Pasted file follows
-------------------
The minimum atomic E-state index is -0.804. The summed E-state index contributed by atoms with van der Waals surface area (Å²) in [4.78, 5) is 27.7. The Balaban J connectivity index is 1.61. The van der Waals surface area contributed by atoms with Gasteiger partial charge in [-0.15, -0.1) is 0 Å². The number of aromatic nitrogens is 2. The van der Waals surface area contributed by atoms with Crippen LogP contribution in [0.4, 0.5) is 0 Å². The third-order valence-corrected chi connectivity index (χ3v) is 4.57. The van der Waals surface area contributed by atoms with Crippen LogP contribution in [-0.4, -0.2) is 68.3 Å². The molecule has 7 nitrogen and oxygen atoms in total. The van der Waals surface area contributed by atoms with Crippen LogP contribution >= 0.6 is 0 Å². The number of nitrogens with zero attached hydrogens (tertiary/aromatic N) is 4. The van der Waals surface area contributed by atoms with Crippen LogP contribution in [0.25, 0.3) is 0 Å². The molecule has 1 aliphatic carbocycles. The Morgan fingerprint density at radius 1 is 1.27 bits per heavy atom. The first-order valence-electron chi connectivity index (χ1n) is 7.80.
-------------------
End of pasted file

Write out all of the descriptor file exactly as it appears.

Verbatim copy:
The minimum atomic E-state index is -0.804. The summed E-state index contributed by atoms with van der Waals surface area (Å²) in [4.78, 5) is 27.7. The Balaban J connectivity index is 1.61. The van der Waals surface area contributed by atoms with Gasteiger partial charge in [-0.15, -0.1) is 0 Å². The number of aromatic nitrogens is 2. The van der Waals surface area contributed by atoms with Crippen LogP contribution in [0.4, 0.5) is 0 Å². The third-order valence-corrected chi connectivity index (χ3v) is 4.57. The van der Waals surface area contributed by atoms with Crippen LogP contribution in [-0.4, -0.2) is 68.3 Å². The molecule has 7 nitrogen and oxygen atoms in total. The van der Waals surface area contributed by atoms with Crippen LogP contribution >= 0.6 is 0 Å². The number of nitrogens with zero attached hydrogens (tertiary/aromatic N) is 4. The van der Waals surface area contributed by atoms with Crippen LogP contribution in [0.25, 0.3) is 0 Å². The molecule has 1 aliphatic carbocycles. The Morgan fingerprint density at radius 1 is 1.27 bits per heavy atom. The first-order valence-electron chi connectivity index (χ1n) is 7.80.